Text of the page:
The following information was obtained from Lowrance.
LOWRANCE NAVAIDS DATA
The Lowrance Navaids database contains data on marine navigational aids in
U.S. waters. These navaids help boaters to stay in safe channels and to
avoid obstructions while on the water. The main navaids included are listed
below. A few instances of some less commonly used navaids, such as Sound
Signals, may appear as Radiobeacon symbols.
Lighted Buoy--An unmanned floating device moored or anchored to the bottom
as an aid to navigation, and equipped with a light for visibility at night.
The color(s) of the buoy, the color of the light, and the flashing
characteristic of the light indicate the purpose of the buoy.
Unlighted Buoy--An unmanned floating device moored or anchored to the bottom
as an aid to navigation, not equipped with a light. The color(s) and shape
of the buoy indicate its purpose.
Light--An apparatus emitting light of a distinctive character for use as an
aid to navigation.
Daybeacon, Square--A fixed, unlighted aid to navigation, typically
consisting of a square-shaped, colored, lettered sign atop a post.
Daybeacon, Triangle-- A fixed, unlighted aid to navigation, typically
consisting of a triangle-shaped, colored, lettered sign atop a post.
Radiobeacon--A radio transmitting station which emits a distinctive or
characteristic signal so a navigator can determine the direction of the
source using a radio direction finder, providing a line of position.
Platform--A large horizontal flat surface supported above the water surface,
used for oil drilling operations.
Each feature appears as a small symbol on the Lowrance mapping products, and
appears at the same zoom range as the IMS SmartMap data. Below is a picture
showing how each type of symbol looks on the product. Most of the navaids
have text associated with them that is useful to the mariner, such as light
flashing characteristics, aid color, aid marking, sound signal, etc. This
text appears just under the symbol when the cursor is placed near the
symbol. The symbols and text look similar to that on the National Ocean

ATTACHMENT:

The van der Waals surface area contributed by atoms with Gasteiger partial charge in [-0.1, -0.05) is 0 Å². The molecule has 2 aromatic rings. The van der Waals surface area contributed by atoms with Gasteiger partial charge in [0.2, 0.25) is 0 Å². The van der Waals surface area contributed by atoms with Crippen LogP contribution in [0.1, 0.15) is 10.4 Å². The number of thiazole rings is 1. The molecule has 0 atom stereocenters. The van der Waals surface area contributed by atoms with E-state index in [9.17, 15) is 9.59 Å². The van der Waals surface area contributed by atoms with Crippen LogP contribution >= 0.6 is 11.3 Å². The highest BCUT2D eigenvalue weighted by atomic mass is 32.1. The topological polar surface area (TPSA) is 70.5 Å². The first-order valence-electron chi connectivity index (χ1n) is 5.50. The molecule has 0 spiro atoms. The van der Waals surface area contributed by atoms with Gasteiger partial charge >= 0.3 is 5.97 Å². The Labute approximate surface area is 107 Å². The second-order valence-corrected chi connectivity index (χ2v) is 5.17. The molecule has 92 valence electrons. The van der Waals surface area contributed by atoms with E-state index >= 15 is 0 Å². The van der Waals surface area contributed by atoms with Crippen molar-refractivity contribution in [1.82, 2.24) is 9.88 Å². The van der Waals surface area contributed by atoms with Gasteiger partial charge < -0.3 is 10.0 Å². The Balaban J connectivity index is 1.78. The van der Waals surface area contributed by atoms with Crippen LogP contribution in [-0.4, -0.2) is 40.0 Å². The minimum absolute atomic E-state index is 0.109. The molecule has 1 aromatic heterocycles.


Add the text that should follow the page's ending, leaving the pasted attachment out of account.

Service (NOS/NOAA) nautical charts.
The coverage area includes the coastal regions of all U.S. states that have
coastline, as well as the District of Columbia, the Great Lakes, some large
rivers near the coast, and some large inland lakes. The data currently
contains about 60,000 marine navaids. The aids are most heavily
concentrated on the east coast of the U.S. and the Gulf of Mexico. Data is
more sparse on the west coast, Alaska, and Hawaii.
Unlike the MapSelect navaids coverages shown below, navaids data viewed with
and downloaded to a unit using the MapCreate program contains aids
maintained by the Coast Guard at some U.S. territories and military bases
including Midway Islands, Puerto Rico, American Samoa, Guam, Cuba, Haiti,
Virgin Islands, Bahamas, and Mariana Islands. The data is relatively sparse
in these areas compared to the U.S. coast.
OIL DRILLING PLATFORMS
The data also includes navaids and oil platforms registered with the Coast
Guard that are associated with drilling operations near the Gulf coast. The
data includes about 10,000 drilling platforms and various other aids put out
by the oil companies, such as buoys warning of abandoned well heads, etc.
WATER BODIES COVERED
The following is a list of some of the major inland bodies of water where
Marine Navaid data is found. Only navaids registered with the U.S. Coast
Guard will appear on these lakes and rivers.
Columbia River (WA, OR)
Lake Mead (NV, AZ)
Lake Havasu (CA, AZ)
Lake Tahoe (NV, CA)
Lake Powell (UT)
Lake of the Woods (MN)
Fort Peck Lake (MT)
Lake Okeechobee (FL)
Lake Livingston (TX)
Lake Pend Oreille (ID)
The navaids data does not contain aids along the Mississippi River system,
except those very near the coast. It may not contain aids that are often
moved when these changes are not published by the Coast Guard. It does not
contain changes or aids designated by the Coast Guard as "temporary or
seasonal." It does not contain all features found on nautical charts. Not
included are rocks, obstructions, tanks, towers, inland lights, soundings,
and wrecks. The data should be used with caution, as it contains many aids
that are "privately" maintained by companies and individuals, not by the
Coast Guard. The reliability of the existence and the position of these
privately maintained aids is unknown.